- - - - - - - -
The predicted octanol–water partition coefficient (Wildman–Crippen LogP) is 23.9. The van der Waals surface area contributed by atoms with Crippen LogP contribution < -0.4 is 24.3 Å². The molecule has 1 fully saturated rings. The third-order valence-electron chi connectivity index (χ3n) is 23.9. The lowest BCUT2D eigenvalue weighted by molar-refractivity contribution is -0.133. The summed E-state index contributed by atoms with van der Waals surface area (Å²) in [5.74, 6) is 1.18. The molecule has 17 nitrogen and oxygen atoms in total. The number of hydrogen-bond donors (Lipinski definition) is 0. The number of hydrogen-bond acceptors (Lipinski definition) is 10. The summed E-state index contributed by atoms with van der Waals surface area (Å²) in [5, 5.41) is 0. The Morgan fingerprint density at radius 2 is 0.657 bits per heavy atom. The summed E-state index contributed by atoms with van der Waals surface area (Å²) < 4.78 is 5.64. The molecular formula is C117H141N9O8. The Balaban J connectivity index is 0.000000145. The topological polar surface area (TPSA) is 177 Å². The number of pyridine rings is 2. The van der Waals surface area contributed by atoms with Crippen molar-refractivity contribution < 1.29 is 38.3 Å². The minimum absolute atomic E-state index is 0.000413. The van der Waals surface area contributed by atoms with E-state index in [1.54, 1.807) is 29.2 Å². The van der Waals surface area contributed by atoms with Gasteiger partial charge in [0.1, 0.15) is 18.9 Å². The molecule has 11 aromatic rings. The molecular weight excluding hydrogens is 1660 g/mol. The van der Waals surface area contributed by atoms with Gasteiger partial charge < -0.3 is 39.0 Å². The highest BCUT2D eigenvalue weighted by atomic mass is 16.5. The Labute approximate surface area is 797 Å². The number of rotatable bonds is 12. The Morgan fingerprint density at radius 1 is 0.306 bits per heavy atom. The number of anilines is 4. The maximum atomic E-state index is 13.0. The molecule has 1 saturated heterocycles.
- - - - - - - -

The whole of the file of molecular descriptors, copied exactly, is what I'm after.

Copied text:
The predicted octanol–water partition coefficient (Wildman–Crippen LogP) is 23.9. The van der Waals surface area contributed by atoms with Crippen LogP contribution < -0.4 is 24.3 Å². The molecule has 1 fully saturated rings. The third-order valence-electron chi connectivity index (χ3n) is 23.9. The lowest BCUT2D eigenvalue weighted by molar-refractivity contribution is -0.133. The summed E-state index contributed by atoms with van der Waals surface area (Å²) in [5.74, 6) is 1.18. The molecule has 17 nitrogen and oxygen atoms in total. The number of hydrogen-bond donors (Lipinski definition) is 0. The number of hydrogen-bond acceptors (Lipinski definition) is 10. The summed E-state index contributed by atoms with van der Waals surface area (Å²) in [5, 5.41) is 0. The Morgan fingerprint density at radius 2 is 0.657 bits per heavy atom. The summed E-state index contributed by atoms with van der Waals surface area (Å²) < 4.78 is 5.64. The molecular formula is C117H141N9O8. The Balaban J connectivity index is 0.000000145. The topological polar surface area (TPSA) is 177 Å². The number of pyridine rings is 2. The van der Waals surface area contributed by atoms with Crippen molar-refractivity contribution < 1.29 is 38.3 Å². The minimum absolute atomic E-state index is 0.000413. The van der Waals surface area contributed by atoms with E-state index in [1.54, 1.807) is 29.2 Å². The van der Waals surface area contributed by atoms with Gasteiger partial charge in [0.1, 0.15) is 18.9 Å². The molecule has 11 aromatic rings. The molecular weight excluding hydrogens is 1660 g/mol. The van der Waals surface area contributed by atoms with Gasteiger partial charge < -0.3 is 39.0 Å². The highest BCUT2D eigenvalue weighted by atomic mass is 16.5. The Labute approximate surface area is 797 Å². The number of rotatable bonds is 12. The Morgan fingerprint density at radius 1 is 0.306 bits per heavy atom. The number of anilines is 4. The maximum atomic E-state index is 13.0. The molecule has 1 saturated heterocycles.